The head of the Smithsonian Institution pleaded guilty Friday to possessing feathers from endangered birds and was placed on two years' probation and ordered to perform 100 hours of community service.
Lawrence Small was charged with violating the Migratory Bird Treaty Act because a collection of South American headdresses and masks he purchased before becoming Smithsonian secretary included feathers from endangered birds.
"I was unaware such conduct was prohibited," said Small, who purchased the collection for $400,000 from a woman in North Carolina in 1998. Investigators learned of the illegal feathers when someone complained.
Typically, museums and researchers are allowed to have items that include material from endangered species under special permits issued by the U.S. Fish & Wildlife Service.
"He did not make the connection that museums can do this, but individuals can't," defense lawyer Judah Best told U.S. District Judge Terrence Boyle.
Before he sentenced Small, the judge asked numerous questions that indicated he wasn't sure a crime had been committed. But both defense and prosecution insisted that the plea agreement be honored.
Boyle modified the agreement, however, striking requirements that Small make speeches about endangered species and post a letter of apology on the Smithsonian Internet site. He said those items weren't appropriate, but did order Small to send his letter to the New York Times, the Wall Street Journal, Washington Post, Los Angeles Times and National Geographic magazine.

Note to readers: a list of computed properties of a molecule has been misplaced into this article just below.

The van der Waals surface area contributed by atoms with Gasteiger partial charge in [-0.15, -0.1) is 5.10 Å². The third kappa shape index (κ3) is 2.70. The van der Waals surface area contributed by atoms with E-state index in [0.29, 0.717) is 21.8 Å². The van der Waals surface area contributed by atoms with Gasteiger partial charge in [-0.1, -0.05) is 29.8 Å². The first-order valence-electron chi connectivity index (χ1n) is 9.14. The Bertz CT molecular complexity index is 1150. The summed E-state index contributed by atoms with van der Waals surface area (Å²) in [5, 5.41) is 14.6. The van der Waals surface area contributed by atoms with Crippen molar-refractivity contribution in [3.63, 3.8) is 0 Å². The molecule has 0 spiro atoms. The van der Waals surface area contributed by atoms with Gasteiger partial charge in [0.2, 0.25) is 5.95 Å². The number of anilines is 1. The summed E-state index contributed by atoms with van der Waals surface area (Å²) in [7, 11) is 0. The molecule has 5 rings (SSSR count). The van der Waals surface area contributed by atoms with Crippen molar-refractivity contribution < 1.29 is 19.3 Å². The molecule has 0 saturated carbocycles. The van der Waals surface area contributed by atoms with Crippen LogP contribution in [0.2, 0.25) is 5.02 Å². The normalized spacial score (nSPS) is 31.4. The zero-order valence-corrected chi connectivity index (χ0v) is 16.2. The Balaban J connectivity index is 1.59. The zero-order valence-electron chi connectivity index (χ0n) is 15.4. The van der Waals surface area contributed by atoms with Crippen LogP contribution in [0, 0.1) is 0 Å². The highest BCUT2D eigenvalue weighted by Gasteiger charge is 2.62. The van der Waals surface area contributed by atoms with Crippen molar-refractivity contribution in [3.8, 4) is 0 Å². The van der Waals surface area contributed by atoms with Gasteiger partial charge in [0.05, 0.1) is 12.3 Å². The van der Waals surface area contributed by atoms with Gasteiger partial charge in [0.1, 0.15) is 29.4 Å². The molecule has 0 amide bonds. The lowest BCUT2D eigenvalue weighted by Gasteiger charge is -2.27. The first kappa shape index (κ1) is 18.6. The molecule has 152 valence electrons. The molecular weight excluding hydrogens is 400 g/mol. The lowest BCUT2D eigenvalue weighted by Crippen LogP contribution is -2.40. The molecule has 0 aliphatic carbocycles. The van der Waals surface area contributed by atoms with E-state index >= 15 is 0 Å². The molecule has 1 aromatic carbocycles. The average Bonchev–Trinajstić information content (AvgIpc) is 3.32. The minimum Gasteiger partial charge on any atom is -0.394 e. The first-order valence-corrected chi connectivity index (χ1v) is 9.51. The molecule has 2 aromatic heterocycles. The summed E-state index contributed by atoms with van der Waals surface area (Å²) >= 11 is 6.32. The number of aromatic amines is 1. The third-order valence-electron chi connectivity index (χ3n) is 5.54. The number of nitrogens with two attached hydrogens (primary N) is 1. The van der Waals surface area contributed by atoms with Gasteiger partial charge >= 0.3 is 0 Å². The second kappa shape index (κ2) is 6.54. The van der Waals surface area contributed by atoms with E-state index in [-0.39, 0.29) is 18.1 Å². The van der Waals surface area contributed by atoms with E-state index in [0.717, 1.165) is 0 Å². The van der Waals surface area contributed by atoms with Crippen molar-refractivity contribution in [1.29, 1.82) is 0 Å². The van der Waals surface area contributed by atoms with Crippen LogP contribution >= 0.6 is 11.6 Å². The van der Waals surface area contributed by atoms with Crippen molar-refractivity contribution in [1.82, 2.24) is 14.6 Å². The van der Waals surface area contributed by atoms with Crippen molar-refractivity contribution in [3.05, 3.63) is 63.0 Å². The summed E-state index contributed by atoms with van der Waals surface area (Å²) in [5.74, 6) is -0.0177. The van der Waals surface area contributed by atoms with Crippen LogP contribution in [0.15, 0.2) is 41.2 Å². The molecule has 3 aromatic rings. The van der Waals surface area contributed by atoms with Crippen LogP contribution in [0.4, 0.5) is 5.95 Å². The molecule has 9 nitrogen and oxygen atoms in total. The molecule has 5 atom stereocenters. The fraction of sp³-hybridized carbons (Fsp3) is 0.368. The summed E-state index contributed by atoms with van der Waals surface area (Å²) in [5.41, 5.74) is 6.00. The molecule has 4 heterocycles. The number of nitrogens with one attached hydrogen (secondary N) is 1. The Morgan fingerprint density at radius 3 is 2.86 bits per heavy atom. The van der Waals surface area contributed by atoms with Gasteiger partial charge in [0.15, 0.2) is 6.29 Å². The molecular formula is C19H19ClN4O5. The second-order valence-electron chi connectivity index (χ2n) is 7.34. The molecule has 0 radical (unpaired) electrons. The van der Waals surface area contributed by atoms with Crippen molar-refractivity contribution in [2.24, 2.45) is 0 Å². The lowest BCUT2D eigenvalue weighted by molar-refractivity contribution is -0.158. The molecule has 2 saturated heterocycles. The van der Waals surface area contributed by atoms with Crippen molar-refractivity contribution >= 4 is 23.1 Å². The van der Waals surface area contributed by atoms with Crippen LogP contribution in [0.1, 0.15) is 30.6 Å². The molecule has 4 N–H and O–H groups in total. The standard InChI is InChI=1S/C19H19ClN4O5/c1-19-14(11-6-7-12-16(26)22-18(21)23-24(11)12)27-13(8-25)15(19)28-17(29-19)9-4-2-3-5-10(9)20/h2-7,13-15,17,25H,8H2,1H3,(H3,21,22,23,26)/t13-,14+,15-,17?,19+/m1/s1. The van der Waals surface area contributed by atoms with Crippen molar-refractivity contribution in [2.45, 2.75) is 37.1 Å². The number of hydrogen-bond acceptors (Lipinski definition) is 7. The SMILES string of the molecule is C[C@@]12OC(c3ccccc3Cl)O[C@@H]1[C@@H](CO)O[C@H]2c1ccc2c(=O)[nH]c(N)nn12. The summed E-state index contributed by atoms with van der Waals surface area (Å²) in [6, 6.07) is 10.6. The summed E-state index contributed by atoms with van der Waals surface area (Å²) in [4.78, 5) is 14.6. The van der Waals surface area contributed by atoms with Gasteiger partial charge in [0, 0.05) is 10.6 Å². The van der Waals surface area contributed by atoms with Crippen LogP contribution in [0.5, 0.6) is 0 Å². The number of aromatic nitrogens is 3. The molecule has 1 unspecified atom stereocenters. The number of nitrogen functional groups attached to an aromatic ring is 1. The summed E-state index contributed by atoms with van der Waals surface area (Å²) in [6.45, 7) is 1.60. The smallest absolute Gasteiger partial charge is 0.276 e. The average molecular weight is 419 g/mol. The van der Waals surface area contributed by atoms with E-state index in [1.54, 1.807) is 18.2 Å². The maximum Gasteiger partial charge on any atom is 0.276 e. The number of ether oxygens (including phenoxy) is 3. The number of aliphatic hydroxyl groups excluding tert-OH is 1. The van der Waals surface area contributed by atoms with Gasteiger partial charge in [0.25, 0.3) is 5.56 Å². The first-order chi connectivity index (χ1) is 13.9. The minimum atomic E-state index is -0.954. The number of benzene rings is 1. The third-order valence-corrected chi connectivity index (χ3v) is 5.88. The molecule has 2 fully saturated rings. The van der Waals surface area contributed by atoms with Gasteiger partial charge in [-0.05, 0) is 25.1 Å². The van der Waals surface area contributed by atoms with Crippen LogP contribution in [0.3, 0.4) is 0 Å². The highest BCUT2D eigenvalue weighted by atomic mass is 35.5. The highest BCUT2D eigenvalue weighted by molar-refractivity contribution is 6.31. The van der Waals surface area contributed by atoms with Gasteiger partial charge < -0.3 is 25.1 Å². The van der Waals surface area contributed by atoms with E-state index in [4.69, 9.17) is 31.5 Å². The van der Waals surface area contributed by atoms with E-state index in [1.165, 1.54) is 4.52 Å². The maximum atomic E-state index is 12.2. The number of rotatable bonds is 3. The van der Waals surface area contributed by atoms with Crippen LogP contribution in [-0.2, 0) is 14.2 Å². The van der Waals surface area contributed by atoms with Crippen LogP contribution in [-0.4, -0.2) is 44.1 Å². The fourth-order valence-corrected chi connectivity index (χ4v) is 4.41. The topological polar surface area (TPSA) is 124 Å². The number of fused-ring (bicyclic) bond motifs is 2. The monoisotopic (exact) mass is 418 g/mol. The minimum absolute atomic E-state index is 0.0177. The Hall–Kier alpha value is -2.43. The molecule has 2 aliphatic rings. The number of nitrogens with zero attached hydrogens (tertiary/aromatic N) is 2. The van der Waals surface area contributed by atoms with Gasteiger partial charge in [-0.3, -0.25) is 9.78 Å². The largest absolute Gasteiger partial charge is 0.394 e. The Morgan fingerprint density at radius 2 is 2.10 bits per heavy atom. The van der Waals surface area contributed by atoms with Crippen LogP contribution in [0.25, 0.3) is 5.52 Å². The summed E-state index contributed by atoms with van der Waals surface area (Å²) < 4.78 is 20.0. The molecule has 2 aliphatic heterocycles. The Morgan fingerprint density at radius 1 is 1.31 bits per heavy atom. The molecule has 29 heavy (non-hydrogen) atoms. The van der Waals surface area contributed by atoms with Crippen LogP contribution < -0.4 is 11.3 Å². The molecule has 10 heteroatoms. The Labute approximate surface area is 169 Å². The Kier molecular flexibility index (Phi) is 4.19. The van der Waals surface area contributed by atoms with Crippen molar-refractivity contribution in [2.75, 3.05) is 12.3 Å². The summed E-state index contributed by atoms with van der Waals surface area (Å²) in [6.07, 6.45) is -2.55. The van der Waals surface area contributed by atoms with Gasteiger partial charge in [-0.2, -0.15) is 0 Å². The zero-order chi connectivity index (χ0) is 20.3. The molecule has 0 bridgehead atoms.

Small, 62, a former Citicorp executive and former president of housing finance giant Fannie Mae, spent $1-million to create a gallery in a Washington condo for the collection, which contained about 1,000 pieces. Best said Small's interest in Amazonian artifacts began with his trips to Brazil on business for Citicorp.
About 15 pieces of the collection were on display in court, including items with feathers from the endangered great egret, wood stork, crested caracara, harpy eagle, jabiru, roseate spoonbill and hyacinth macaws.
Small, in the two-page letter that was filed with the plea agreement, said he hired lawyers to draft the sale agreement but no effort was made to check legality of the items.
This week, the Smithsonian Board of Regents said the case didn't impair Small's ability to run the Smithsonian, which he has headed since January 2000.